UK manufacturing
UK manufacturing is declining in output as the recession rolls on (Reuters) Reuters

Britain's manufacturers saw sector activity slow for the fifth consecutive month in September, as the ongoing financial crisis in Europe continues to harm business sentiment and exports.

Employment and production fell in the manufacturing sector, reported the monthly Markit/CIPS purchasing managers index (PMI) survey, as input costs spiked off the back of rising commodity prices.

"The UK manufacturing sector has lost momentum again at the end of the third quarter, with firms suffering the double blow of falling output and rising costs," said Chris Williamson, chief economist at survey compilers Markit, which researches data from the private sector.

"Job losses are mounting again as a result. A steep rise in raw material costs does not help, linked to rising oil and agricultural commodity prices in particular, which manufacturers sought to offset by cutting labour costs via job losses."

Manufacturing PMI fell to 48.4 in September, down from August's 49.6. A figure over 50 shows expansion, while anything beneath this mark represents a contraction.

New export orders dropped in September, as slowing demand across the world for the UK's manufactured goods continued to pinch. However new orders at home rose for the second month in a row.

"A bright spot in the survey was an uplift in growth of new orders to the highest since March, which is attributable to domestic demand perking up," said Williamson.

"However, while an improving trend in new order inflows bodes well for production in the coming months, the increase was only very modest due to falling exports. Overseas sales continue to be hit by the ongoing deterioration in global economic growth, with the euro zone - the UK's largest export market - at the epicentre of the weakness.

"In this global economic environment, manufacturers look certain to struggle and the sector is unlikely to act as a driver of economic growth."

British bank RBS put out a note saying that manufacturing sector performance was weaker than expected in September.

"September's decline does not amount to a dramatic change but does signal a further deterioration in the underlying economy," said the RBS note.

"The survey is at levels which historically have been associated with a contraction in manufacturing output and the underlying trend over the past year or so has been downwards.

"None of this should prevent a bounce in Q3 GDP - that is largely a base-effect issue - but, more significantly, will be seen as heightening the risks that a loss of momentum will translate into weak economic growth in Q4."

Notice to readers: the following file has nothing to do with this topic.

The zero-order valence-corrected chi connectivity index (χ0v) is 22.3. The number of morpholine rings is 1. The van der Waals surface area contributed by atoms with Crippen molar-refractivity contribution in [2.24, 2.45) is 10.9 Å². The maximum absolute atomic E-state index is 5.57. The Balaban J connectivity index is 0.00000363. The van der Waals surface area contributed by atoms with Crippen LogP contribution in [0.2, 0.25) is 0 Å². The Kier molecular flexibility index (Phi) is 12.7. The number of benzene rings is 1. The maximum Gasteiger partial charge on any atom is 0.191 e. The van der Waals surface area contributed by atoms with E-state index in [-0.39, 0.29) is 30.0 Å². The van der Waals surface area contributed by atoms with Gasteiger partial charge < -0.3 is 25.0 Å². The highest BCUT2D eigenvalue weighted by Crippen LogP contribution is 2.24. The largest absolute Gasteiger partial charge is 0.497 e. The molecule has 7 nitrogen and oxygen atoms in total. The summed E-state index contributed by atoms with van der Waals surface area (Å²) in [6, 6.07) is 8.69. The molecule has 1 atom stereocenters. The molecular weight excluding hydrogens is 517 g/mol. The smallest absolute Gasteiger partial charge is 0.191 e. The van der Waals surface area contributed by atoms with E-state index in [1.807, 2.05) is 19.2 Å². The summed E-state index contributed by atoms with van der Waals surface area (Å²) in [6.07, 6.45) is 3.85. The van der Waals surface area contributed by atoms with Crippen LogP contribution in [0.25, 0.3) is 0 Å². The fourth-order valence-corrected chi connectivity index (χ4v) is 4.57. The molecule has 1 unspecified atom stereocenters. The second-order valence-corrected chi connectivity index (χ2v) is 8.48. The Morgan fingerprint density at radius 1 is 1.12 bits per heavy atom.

Bounce expected in Q3 GDP

Many economists expect a significant bounce in GDP for the British economy in the third quarter.

A string of positive data emanating from the economy and the base effect, as a day's lost output from June's Diamond Jubilee bank holiday corrects itself, indicates that the country is emerging from recession.

Bank of England economists say the Jubilee may have dragged on GDP by as much as -0.5 percent in the second quarter.

Britain's economy contracted by -0.4 percent in the three months to June. Initial estimates put the decline at -0.7 percent, but subsequent revisions of the data indicated a better economic picture than thought at first.

Labour market figures show employment hitting its highest rate since April 2009 as it remained robust despite recession.

The employment rate for those aged from 16 to 64 was 71.2 percent, up 0.5 percent on the quarter to July, taking the number to 29.56m people employed.

Output in the UK service sector, which accounts for around three quarters of overall output in the economy, lifted by 1.1 percent in July on the month before.

In the second quarter the service sector had contracted by 0.1 percent, helping to pull the overall output down.

Consumer confidence has also lifted as inflation falls and incomes grow.

Several policy efforts by the government and Bank of England are also taking shape.

The Bank's two credit easing schemes have helped bring down borrowing rates for smaller firms and mortgage-seekers at some of Britain's biggest banks, such as Lloyds and RBS.

Business secretary Vince Cable announced a £1bn state-backed investment bank to support lending to small business.

Activity in the construction sector should also start to pick up with several pushes on infrastructure projects, from a scheme that sees that taxpayer underwrite the finances of major projects struggling to find credit, to a £9.4bn fiscal boost to upgrade the creaking rail network.